Climbing Mt. Everest Is Terrible for Your ’Nads

Here's some new research about what happens to testicles in high altitudes.

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Apr 21 2017, 2:24pm

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If you're a man planning a major trek in the Himalayas or some other mountainous region, I have two things to tell you. First, please do not go on and on about it, I promise you no one cares. Second, your balls might shrink.

In a letter to the editor published this week in High Altitude Medicine and Biology, researchers out of Italy reported that spending time at high altitudes can have a physical effect on a man's testicles.

The researchers used fMRI imaging to measure the testicular volume of seven men between the ages of 24 and 42 before and after a trek up a mountain in Nepal. The men spent 13 days hiking up to a base camp and then another 22 days at an altitude around 3 miles above sea level. Ten days after completion of the trek, the researchers found that the men's testicles shrank around 15 percent on average.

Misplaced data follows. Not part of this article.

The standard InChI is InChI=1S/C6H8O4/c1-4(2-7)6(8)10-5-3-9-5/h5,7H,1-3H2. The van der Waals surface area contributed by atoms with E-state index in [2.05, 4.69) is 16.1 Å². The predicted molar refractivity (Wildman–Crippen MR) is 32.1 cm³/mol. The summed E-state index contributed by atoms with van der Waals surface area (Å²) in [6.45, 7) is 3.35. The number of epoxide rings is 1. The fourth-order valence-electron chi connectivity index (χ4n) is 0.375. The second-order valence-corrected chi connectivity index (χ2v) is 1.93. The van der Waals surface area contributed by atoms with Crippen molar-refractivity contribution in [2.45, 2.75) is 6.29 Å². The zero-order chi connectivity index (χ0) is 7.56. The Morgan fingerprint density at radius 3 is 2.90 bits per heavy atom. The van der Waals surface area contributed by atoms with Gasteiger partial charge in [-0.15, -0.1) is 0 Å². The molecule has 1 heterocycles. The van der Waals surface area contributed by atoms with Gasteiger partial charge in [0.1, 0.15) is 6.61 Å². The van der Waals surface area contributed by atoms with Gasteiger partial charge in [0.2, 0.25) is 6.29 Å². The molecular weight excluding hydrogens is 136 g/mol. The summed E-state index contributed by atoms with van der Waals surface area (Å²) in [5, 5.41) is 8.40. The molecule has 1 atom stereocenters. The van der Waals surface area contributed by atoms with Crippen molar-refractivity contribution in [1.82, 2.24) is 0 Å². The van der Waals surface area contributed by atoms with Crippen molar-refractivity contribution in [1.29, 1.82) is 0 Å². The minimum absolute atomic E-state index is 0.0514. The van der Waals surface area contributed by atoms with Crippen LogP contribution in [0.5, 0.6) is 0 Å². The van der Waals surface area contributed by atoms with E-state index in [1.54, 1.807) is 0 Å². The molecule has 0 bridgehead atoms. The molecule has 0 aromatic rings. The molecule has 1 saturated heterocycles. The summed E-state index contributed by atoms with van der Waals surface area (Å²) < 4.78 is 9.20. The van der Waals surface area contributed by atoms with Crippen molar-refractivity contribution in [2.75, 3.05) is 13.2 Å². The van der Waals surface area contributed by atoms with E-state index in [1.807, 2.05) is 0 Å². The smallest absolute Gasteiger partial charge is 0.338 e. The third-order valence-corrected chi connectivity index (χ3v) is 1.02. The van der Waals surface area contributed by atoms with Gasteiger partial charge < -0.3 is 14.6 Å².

The same researchers had previously shown that high altitude treks can also reduce sperm counts, though sperm quality seems to be unaffected. But it's not all bad news: another study looking for long-term effects of such treks found that sperm counts remained reduced up to three months later but returned to normal in two years. So, these testicular effects of high altitudes appear to be reversible. Not a lot of people live at these extreme altitudes and very little research has been done to assess the effects of altitude on fertility in men who live significantly above sea level.

Findings from animal studies suggest these effects are due to the reduced oxygen levels at such altitudes. The men in this study did not receive oxygen supplementation during their trek and it's unclear if using oxygen tanks, for example, could prevent these changes. So, if you have any, uh, personal data to share, let us know.